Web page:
Barnett fifth-graders in Ramona learn some of the realities of pioneer days
By Dixie Pettit
Walking a 4.8-mile loop within the San Diego Country Estates, 72 young historians got a small taste of what it might have been like for pioneers heading west so many years ago.
The Barnett Elementary fifth-graders were the latest participants in “Westward Ho!” Fifth-grade teacher Judy Gunnett came up with the idea for the event, and the trek last Friday morning was the 16th annual living history day for Barnett students.
“The kids just love it,” said Gunnett. “We had no absences today and everybody dressed up.”
Just where did the idea for a wagon train come from?
“I was at an Oregon Trails conference in Utah and a group of junior high students used to do something similar on their school grounds,” said Gunnett. “I decided we could do it here but step it up a notch and make it a little more authentic.”
Sure enough, students set out with supplies, wagons, and grit to brave a morning of heat and hardship on foot. The travelers were greeted at forts, stage stops, and watering holes along the way, experiencing various trials and tribulations the early pioneers went through on a different scale.
Students have earned “Gunnett bucks” throughout the school year that need to be rationed and spent wisely to purchase provisions and vittles along the way.
“They have to learn cooperation in order to make this work,” said Gunnett. “Teams of four need to spend 52 Gunnett bucks just to begin the journey, then additional funds are used to purchase hats, food or other supplies along the way.”
This budgeting of dollars paid off for some when supplies of vanilla ice cream proved to be scarce and had to be purchased from the early few who were in line first.
“Wagons Ho!” became the repeated cry heard throughout the morning. Early in the journey the group was ambushed and looted by Indians—a very real threat to settlers. Stolen items were later seen at a general store but had to be bought back with the season’s hard-earned Gunnett bucks.
The morning progressed with stops for the group at forts for spittoon practice, a buffalo hunt, and watering holes aplenty. McGuire’s General Store was a stage stop outfitted precisely to the declarations made by Emily McGuire, 10, according to mom Margie. “Because of all the research Emily did we set it up this way.”
McGuire’s was decked out with a pot of beans, glass bottles for the beverages, a campfire, and cacti. Though unclear whether snared or shot, even wild game (a bunny and a duck suspiciously resembling one seen on a commercial) hung from the nearest tree. It seems this stage stop was the turning point from child to adult as many students (male and female) left the mercantile sporting a new mustache purchased there.
It was a morning of seed-spittin’, critter-shootin’ and a rippin’ good time. (Please note, no actual critters were wounded during the drive. Although deemed a “buffalo hunt” by the trail boss, no actual buffalo were spotted. The students did take aim, however, at several critters with band guns and let the rubber projectiles fly.)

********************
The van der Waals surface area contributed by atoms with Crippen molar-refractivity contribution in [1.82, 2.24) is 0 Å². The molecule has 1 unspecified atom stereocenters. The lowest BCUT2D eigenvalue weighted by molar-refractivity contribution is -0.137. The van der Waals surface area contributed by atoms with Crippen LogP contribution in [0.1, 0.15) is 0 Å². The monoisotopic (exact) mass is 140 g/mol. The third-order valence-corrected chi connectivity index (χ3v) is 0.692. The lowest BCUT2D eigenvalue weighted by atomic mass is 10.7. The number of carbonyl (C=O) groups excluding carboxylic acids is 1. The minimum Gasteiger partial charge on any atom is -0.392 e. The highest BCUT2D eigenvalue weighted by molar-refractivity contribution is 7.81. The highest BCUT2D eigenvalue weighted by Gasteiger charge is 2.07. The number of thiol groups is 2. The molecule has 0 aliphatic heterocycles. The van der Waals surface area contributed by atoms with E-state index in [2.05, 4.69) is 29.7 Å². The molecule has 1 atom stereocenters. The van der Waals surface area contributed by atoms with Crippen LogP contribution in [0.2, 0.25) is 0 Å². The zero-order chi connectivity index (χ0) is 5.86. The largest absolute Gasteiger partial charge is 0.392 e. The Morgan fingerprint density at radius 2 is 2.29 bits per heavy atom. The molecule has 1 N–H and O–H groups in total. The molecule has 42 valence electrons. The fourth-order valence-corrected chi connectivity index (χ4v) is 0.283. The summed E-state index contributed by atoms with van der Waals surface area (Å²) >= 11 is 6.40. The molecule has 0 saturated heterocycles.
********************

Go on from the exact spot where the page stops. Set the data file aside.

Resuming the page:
As the group pressed forward, casualties mounted and hazards of the trail became obvious. One young traveler had a run-in with wildlife. Trail Boss Gunnett fixed up that bee-sting right nice. Inclement weather brought a deluge at Fort Espina, dousing the travelers with what at first seemed a welcome change to the heat but turned heavy clothing into an uncomfortable steam bath of sorts a short time later.
Undaunted, the seasoned trail boss pressed the group forward. When the mercury rose higher, another traveler was lost to the unforgiving heat of the desert sun. Inclines seemed longer and steeper as pioneers pulled, pushed, and worked together to get wagons up the hills. Sweat trickled past the hatbands and down the cheeks of the trail blazers. Sunbonnets offered little relief to the young ladies sporting long dresses with long sleeves.
“It’s like 80,000 degrees out here!” declared John Doyle, 11. No, young Doyle, it was only 74.
Dwindling water supplies were replenished at watering holes. Tin cans and cups dipped into water barrels before the thirsty throng took refuge in the shade of an ancient pine. In the distance, towering mountains offered a hint of what hardships might be faced if the road took them that way. Lucky for them it didn’t.
Two-and-a-half hours, two casualties, nine stops, and one experience richer, the weary pioneers headed on the last trail to Fort Barnett. Though the hunting party bagged a couple of snakes, a beaver, coyote, turkey, and ever-elusive pansy-patterned prairie panda, survivors of the journey opted for the hot dogs, beans, and fruit offered by the keepers of the fort.
Giddy with success, several young men returned to the fort with an immediate need to raise a ruckus. To the dismay of onlookers a gunfight broke out amongst the youngsters, but the situation was quickly brought under control by Marshal Monica Hester. Guns confiscated, troops fed, and supplies put away until next year, 72 fifth-graders retreated to the inner walls of Fort Barnett — and air-conditioning.
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